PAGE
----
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11.5: Using R for a Cluster Analysis

  • Page ID
    293730
  • To illustrate how we can use R to complete a cluster analysis: use this link and save the file allSpec.csv to your working directory. The data in this file consists of 80 rows and 642 columns. Each row is an independent sample that contains one or more of the following transition metal cations: Cu2+, Co2+, Cr3+, and Ni2+. The first seven columns provide information about the samples:

    • a sample id (in the form custd_1 for a single standard of Cu2+ or nicu_mix1 for a mixture of Ni2+ and Cu2+)
    • a list of the analytes in the sample (in the form cuco for a sample that contains Cu2+ and Co2+)
    • the number of analytes in the sample (a number from 1 to 4 and labeled as dimensions)
    • the molar concentration of Cu2+ in the sample
    • the molar concentration of Co2+ in the sample
    • the molar concentration of Cr3+ in the sample
    • the molar concentration of Ni2+ in the sample

    The remaining columns contain absorbance values at 635 wavelengths between 380.5 nm and 899.5 nm.

    First, we need to read the data into R, which we do using the read.csv() function

    spec_data <- read.csv("allSpec.csv", check.names = FALSE)

    where the option check.names = FALSE overrides the function's default to not allow a column's name to begin with a number. Next, we will create a subset of this large data set to work with

    wavelength_ids = seq(8, 642, 40)
    sample_ids = c(1, 6, 11, 21:25, 38:53)
    cluster_data = spec_data[sample_ids, wavelength_ids ]

    where wavelength_ids is a vector that identifies the 16 equally spaced wavelengths, sample_ids is a vector that identifies the 24 samples that contain one or more of the cations Cu2+, Co2+, and Cr3+, and cluster_data is a data frame that contains the absorbance values for these 24 samples at these 16 wavelengths.

    Before we can complete the cluster analysis, we first must calculate the distance between the \(24 \times 16 = 384\) points that make up our data. To do this, we use the dist() function, which takes the general form

    dist(object, method)

    where object is a data frame or matrix with our data. There are a number of options for method, but we will use the default, which is euclidean.

    cluster_dist = dist(cluster_data, method = "euclidean")
    cluster_dist

    1 6 11 21 22 23 24 25

    6 1.53328104

    11 1.73128979 0.96493008

    21 1.48359716 0.24997370 0.77766228

    22 1.49208058 0.32863786 0.68852029 0.09664215

    23 1.49457333 0.42903074 0.57495499 0.21089686 0.11755129

    24 1.51211374 0.52218072 0.47457024 0.31016429 0.21830998 0.10205547

    25 1.55862311 0.61154277 0.39798649 0.39406580 0.30194838 0.19121251 0.09771283

    38 1.17069314 0.38098750 0.96982420 0.34254297 0.38830178 0.45418483 0.53114050 0.61729900

    Only a small portion of the values in cluster_dist are shown here; each entry shows the distance between two of the 24 samples.

    With distances calculated, we can use R's hclust() function to complete the cluster analysis. The general form of the function is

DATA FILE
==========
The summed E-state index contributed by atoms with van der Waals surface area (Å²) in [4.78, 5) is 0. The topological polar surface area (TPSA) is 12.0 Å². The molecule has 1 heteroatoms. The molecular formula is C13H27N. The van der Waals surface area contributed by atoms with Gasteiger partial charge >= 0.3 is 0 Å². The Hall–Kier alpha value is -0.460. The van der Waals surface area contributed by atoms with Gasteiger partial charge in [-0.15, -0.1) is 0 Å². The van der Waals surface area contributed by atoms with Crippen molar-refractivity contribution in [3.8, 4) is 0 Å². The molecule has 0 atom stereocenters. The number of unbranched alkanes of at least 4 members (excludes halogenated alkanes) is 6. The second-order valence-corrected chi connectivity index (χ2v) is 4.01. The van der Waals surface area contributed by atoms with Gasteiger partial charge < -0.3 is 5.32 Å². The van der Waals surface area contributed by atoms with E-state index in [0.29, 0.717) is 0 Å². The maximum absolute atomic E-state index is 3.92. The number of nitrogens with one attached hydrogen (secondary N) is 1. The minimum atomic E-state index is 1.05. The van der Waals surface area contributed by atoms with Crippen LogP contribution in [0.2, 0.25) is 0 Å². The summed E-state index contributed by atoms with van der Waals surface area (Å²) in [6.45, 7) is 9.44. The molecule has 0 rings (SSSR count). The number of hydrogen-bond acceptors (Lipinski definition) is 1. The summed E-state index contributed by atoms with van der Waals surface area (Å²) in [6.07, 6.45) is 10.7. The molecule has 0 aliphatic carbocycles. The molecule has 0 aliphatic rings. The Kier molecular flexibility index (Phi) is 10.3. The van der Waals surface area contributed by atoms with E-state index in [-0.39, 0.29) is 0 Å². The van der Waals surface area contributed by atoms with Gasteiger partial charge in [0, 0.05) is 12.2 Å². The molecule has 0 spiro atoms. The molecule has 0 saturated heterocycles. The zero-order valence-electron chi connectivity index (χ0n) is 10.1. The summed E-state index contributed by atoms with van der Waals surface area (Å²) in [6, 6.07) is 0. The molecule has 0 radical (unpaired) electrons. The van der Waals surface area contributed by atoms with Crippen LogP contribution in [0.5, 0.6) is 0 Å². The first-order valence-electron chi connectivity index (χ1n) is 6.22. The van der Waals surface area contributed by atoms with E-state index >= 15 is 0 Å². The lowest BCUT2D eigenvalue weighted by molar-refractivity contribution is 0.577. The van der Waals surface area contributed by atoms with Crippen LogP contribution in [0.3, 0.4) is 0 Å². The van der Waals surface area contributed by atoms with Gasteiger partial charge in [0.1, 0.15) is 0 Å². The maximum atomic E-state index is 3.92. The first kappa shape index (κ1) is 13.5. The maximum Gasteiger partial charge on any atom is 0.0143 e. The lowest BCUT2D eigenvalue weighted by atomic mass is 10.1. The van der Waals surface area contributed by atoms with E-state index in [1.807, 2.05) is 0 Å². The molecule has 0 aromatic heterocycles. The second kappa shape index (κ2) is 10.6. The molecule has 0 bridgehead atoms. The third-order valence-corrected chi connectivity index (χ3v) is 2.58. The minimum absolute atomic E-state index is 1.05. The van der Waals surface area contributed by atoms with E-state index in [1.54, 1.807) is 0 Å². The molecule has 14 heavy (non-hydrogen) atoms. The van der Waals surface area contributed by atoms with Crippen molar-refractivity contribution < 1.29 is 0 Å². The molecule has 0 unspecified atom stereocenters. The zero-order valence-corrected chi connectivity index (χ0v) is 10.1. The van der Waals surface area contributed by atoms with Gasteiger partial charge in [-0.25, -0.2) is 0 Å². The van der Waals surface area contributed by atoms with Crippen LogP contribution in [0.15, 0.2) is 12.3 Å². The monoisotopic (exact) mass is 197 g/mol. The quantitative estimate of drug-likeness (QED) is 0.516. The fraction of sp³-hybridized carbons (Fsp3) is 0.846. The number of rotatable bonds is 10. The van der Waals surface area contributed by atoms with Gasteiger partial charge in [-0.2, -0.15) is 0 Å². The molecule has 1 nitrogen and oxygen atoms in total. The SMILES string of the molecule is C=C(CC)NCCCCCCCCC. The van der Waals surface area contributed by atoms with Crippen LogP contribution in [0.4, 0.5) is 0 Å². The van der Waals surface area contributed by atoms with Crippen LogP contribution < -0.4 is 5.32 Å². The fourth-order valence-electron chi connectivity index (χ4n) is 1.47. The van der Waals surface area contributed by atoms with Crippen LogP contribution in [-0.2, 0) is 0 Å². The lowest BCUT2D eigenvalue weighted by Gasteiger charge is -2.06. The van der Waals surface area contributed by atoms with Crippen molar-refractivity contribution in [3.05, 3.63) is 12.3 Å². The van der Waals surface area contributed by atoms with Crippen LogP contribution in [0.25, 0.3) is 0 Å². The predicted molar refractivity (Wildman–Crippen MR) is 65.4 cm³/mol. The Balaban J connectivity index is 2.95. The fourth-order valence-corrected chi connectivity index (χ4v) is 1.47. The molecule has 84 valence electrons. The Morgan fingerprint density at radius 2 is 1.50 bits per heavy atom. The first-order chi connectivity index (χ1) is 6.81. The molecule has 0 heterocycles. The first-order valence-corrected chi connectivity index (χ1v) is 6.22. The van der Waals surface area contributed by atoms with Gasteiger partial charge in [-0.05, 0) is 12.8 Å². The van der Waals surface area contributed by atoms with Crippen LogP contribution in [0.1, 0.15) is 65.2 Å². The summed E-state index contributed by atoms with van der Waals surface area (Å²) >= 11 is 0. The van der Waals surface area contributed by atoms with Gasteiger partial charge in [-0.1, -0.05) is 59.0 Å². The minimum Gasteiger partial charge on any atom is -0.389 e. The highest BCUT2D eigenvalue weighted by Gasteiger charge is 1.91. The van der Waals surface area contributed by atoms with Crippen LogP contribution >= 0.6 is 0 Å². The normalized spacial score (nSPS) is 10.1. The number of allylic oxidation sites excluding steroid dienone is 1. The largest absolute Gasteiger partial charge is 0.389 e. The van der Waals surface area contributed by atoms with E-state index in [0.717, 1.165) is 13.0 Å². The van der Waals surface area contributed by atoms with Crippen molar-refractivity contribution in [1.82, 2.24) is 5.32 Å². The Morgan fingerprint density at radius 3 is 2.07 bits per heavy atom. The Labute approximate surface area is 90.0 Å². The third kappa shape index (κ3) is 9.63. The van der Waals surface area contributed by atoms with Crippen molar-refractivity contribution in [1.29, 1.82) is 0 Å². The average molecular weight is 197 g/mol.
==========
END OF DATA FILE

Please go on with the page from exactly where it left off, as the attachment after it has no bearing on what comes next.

hclust(object, method)

    where object is the output created using dist() that contains the distances between points. There are a number of options for method—here we use the ward.D method—saving the output to the object cluster_results so that we have access to the results.

    cluster_results = hclust(cluster_dist, method = "ward.D")

    To view the cluster diagram, we pass the object cluster_results to the plot() function where hang = -1 extends each vertical line to a height of zero. By default, the labels at the bottom of the dendrogram are the sample ids; cex adjusts the size of these labels.

    plot(cluster_results, hang = -1, cex = 0.75)

    clusterR1.png

    With a few lines of code we can add useful details to our plot. Here, for example, we determine the the fraction of the stock Cu2+ solution in each sample and use these values as labels, and divide the 24 samples into three large clusters using the rect.clust() function where k is the number of clusters to highlight and which indicates which of these clusters to display using a rectangular box.

    cluster_copper = spec_data$concCu/spec_data$concCu[1]
    plot(cluster_results, hang = -1, labels = cluster_copper[sample_ids], main = "Copper", xlab = "fraction of stock in sample", sub = "", cex = 0.75)
    rect.hclust(cluster_results, k = 3, which = c(1,2,3), border = "blue")

    clusterR2.png

    The following code shows how we can use the same data set of 24 samples and 16 wavelength to complete a cluster diagram for the wavelengths. The use of the t() function within the dist() function takes the transpose of our data so that the rows are the 16 wavelengths and the columns are the 24 samples. We do this because the dist() function calculates distances using the rows.

    wavelength_dist = dist(t(cluster_data))
    wavelength_clust = hclust(wavelength_dist, method = "ward.D")
    plot(wavelength_clust, hang = -1, main = "wavelengths strongly associated with copper")
    rect.hclust(wavelength_clust, k = 2, which = 2, border = "blue")

    The figure below highlights the cluster of wavelengths most strongly associated with the absorption by Cu2+.

    clusterR3.png

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